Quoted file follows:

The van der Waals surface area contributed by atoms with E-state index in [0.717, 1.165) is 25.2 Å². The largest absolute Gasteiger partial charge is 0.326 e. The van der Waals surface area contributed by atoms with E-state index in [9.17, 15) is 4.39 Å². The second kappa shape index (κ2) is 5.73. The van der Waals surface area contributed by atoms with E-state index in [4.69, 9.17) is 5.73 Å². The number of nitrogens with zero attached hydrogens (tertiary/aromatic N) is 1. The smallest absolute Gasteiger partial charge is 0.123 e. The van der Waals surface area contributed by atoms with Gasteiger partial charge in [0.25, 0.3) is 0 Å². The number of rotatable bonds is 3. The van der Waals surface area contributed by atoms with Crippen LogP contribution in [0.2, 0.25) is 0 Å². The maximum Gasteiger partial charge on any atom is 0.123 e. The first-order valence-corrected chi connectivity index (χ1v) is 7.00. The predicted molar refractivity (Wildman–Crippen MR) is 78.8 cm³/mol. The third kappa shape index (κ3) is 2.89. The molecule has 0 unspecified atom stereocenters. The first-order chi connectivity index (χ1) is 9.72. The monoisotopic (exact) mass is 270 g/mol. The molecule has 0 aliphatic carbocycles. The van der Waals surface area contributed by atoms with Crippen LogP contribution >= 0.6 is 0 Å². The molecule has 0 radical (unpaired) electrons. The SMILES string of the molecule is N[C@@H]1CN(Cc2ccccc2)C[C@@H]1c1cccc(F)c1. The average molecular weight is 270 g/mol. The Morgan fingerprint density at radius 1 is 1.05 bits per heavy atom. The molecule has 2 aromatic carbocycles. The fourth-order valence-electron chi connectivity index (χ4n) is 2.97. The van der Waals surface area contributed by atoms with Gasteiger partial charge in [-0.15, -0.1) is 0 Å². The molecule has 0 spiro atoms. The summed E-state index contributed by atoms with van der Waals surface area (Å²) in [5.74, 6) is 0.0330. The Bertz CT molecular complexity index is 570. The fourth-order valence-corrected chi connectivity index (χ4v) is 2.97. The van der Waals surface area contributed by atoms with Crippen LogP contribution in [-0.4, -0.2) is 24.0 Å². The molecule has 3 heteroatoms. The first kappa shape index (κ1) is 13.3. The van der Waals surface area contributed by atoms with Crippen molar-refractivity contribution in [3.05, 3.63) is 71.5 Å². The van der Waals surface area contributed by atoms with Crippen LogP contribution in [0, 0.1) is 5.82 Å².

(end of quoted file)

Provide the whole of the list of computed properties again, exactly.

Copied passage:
The van der Waals surface area contributed by atoms with E-state index in [0.717, 1.165) is 25.2 Å². The largest absolute Gasteiger partial charge is 0.326 e. The van der Waals surface area contributed by atoms with E-state index in [9.17, 15) is 4.39 Å². The second kappa shape index (κ2) is 5.73. The van der Waals surface area contributed by atoms with E-state index in [4.69, 9.17) is 5.73 Å². The number of nitrogens with zero attached hydrogens (tertiary/aromatic N) is 1. The smallest absolute Gasteiger partial charge is 0.123 e. The van der Waals surface area contributed by atoms with Gasteiger partial charge in [0.25, 0.3) is 0 Å². The number of rotatable bonds is 3. The van der Waals surface area contributed by atoms with Crippen LogP contribution in [0.2, 0.25) is 0 Å². The maximum Gasteiger partial charge on any atom is 0.123 e. The first-order valence-corrected chi connectivity index (χ1v) is 7.00. The predicted molar refractivity (Wildman–Crippen MR) is 78.8 cm³/mol. The third kappa shape index (κ3) is 2.89. The molecule has 0 unspecified atom stereocenters. The first-order chi connectivity index (χ1) is 9.72. The monoisotopic (exact) mass is 270 g/mol. The molecule has 0 aliphatic carbocycles. The van der Waals surface area contributed by atoms with Crippen LogP contribution >= 0.6 is 0 Å². The molecule has 0 radical (unpaired) electrons. The SMILES string of the molecule is N[C@@H]1CN(Cc2ccccc2)C[C@@H]1c1cccc(F)c1. The average molecular weight is 270 g/mol. The Morgan fingerprint density at radius 1 is 1.05 bits per heavy atom. The molecule has 2 aromatic carbocycles. The fourth-order valence-electron chi connectivity index (χ4n) is 2.97. The van der Waals surface area contributed by atoms with Gasteiger partial charge in [-0.15, -0.1) is 0 Å². The molecule has 0 spiro atoms. The summed E-state index contributed by atoms with van der Waals surface area (Å²) in [5.74, 6) is 0.0330. The Bertz CT molecular complexity index is 570. The fourth-order valence-corrected chi connectivity index (χ4v) is 2.97. The van der Waals surface area contributed by atoms with Crippen LogP contribution in [-0.4, -0.2) is 24.0 Å². The molecule has 3 heteroatoms. The first kappa shape index (κ1) is 13.3. The van der Waals surface area contributed by atoms with Crippen molar-refractivity contribution in [3.05, 3.63) is 71.5 Å². The van der Waals surface area contributed by atoms with Crippen LogP contribution in [0, 0.1) is 5.82 Å².